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Outcry Continues Over First-Baby-Born-in-Decade Derby : Birth: Are deadline deliveries unhealthy? Some experts say that, as a rule, babies should determine arrival time, not doctors or parents.

January 07, 1990|LANIE JONES and LYNN SMITH | TIMES STAFF WRITERS

A decades-old tradition--the New Year's Day baby derby--was in full swing this Jan. 1, and as usual, parents, doctors and hospitals alike were working hard to win it.

In a Fountain Valley hospital, the clock ticked toward midnight as a 28-year-old woman tried mightily to push her baby into the world. But as her doctor eyed the clock, she was suddenly ordered to "hold it!" while a radio announcer counted down the final seconds of 1989--and only then was she once again told to "push!" At 20 seconds after midnight, 9-pound, 7-ounce Michelle Tran was born, briefly believed to be the first baby of 1990 for Orange and Los Angeles counties.

But wait: Five seconds earlier a 6-pound, 12-ounce girl was born in an Anaheim birthing center, delivered by a general practitioner who used forceps to pull the newborn out in an effort to deliver the first baby of the decade. He immediately tucked the baby in a Christmas stocking and rushed her next door to show her off to 4,000 people at the Melodyland religious service.

And at the same moment in Tarzana, a physician was in the middle of performing a Cesarean section that resulted in twin boys, one born a minute before midnight, the other a minute after.

There are prizes in this obstetrical version of "Beat the Clock"--publicity for obstetricians and their hospitals, celebrity status for the lucky infant and, for the parents, sometimes a shower of gifts ranging from diapers and infant formula to college scholarships.

But recently, medical leaders have criticized the "circus" atmosphere surrounding some of these births.

Joining them were medical ethicists, feminists and advocates of natural birthing methods who worry that tampering with the birth process--either by significantly slowing it down, speeding it up or scheduling a Cesarean section for convenience rather than medical necessity--could be risky.

Doctors note that deliveries scheduled primarily for convenience are still rare--and expressly forbidden by guidelines from the American College of Obstetrics and Gynecology. Also, after reading press accounts of this New Year's stroke-of-midnight births, many doctors said they did not believe most of the Jan. 1 deliveries in Southern California were particularly dangerous.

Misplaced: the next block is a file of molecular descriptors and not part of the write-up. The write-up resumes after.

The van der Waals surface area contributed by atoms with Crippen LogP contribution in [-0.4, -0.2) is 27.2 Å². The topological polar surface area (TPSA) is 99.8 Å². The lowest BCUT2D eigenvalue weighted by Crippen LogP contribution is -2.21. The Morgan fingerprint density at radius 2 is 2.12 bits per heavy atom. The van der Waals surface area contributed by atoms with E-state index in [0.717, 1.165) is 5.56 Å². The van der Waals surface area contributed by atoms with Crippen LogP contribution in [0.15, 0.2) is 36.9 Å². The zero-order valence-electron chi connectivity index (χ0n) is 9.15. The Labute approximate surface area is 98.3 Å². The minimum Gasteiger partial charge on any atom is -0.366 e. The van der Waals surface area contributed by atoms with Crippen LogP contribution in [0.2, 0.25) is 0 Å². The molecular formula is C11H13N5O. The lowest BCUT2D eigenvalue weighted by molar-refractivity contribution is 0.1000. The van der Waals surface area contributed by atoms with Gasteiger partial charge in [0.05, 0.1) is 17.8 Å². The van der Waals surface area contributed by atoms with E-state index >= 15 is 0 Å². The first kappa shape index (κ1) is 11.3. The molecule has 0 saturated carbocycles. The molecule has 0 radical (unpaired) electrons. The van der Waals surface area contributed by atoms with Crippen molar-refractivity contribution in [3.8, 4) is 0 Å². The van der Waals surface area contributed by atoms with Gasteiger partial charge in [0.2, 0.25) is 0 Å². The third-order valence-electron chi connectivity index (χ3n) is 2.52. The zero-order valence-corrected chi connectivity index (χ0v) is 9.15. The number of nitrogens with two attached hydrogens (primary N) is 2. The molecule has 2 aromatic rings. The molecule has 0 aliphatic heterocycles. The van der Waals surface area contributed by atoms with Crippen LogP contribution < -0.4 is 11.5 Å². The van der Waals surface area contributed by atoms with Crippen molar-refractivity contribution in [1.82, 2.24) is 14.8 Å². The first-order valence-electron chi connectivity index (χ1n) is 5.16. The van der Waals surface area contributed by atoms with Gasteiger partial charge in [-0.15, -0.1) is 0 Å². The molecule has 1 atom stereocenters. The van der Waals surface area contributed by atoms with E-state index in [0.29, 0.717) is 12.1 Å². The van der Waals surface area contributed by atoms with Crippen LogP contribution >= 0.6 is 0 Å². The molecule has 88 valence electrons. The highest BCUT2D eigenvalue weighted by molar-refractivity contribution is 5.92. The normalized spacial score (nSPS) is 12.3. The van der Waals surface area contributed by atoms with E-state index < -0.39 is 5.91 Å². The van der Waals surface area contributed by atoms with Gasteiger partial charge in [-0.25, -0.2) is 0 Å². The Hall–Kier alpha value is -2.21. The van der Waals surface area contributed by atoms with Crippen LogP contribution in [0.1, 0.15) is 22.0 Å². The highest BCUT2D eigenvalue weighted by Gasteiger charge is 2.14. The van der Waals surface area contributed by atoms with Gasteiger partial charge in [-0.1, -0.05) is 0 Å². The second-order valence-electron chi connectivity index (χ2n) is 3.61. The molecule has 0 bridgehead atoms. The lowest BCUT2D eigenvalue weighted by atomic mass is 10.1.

Still, the race for "the baby of the decade" produced widespread concern.

"I don't think we should take something as serious as the birth of a baby into a contest," said Dr. William G. Plested, a Santa Monica cardiovascular surgeon who is president of the California Medical Assn. "The primary interest of the physician should be the protection of his patients, both the mother and child."

Agreed University of Minnesota bioethicist Arthur Caplan, "Anything that is done for reasons other than the health of the patient is not consistent with good medical ethics."

Special Deliveries

It is risky to engage in practices that could lead to something worse, Caplan said.

" 'Let's push at 11:59' could lead to inducing labor at 10 so we get a delivery at 12:01," he said. "There's some danger that what starts out as cute or humanitarian might slide into getting competitive and dangerous."

Actually, the practice of scheduling deliveries for reasons beyond the medical ones is an old one, doctors and patients said.

They cited births that have been arranged to coincide with a doctor's office hours, a mother-to-be's "lucky day" or a father's desire to take a year-end tax deduction.

There is also a widespread suspicion, roundly denied by obstetricians, that timed births benefit doctors who have season tickets to sporting or theatrical events, said Jay Hathaway of Sherman Oaks, executive director of a national group promoting a child birth method called the Bradley Method.

But pregnant women--some of them quite prominent--have often demanded carefully timed deliveries themselves.

Marilyn Quayle, the vice president's wife, reportedly told her doctor to induce labor around the due date of her first child to ensure she would be able to take a scheduled bar exam. As a result, friends said, with her son newly delivered, the new mother took her exam seated gingerly on a rubber doughnut cushion.

England's Duchess of York, Sarah Ferguson, also had her baby early, reportedly because she was tired of being pregnant. Told that her labor probably would not start for three or four more days, the 28-year-old wife of Prince Andrew had her labor induced, delivering a 6-pound, 12-ounce baby Aug. 8, 1988--or 8/8/88--a date numerologists promptly declared as the luckiest in the century.

Induced labor for convenience came into vogue in the United States during the 1960s and early 1970s, experts on maternal health said, after the discovery that the drugs oxytocin and Pitocin could speed up labor.

During that era, one Philadelphia mother-to-be said she found herself an unwitting guinea pig for "speeded-up labor" 17 years ago when she entered a birthing center on Christmas Day to deliver her third son.

Deadline Pressure

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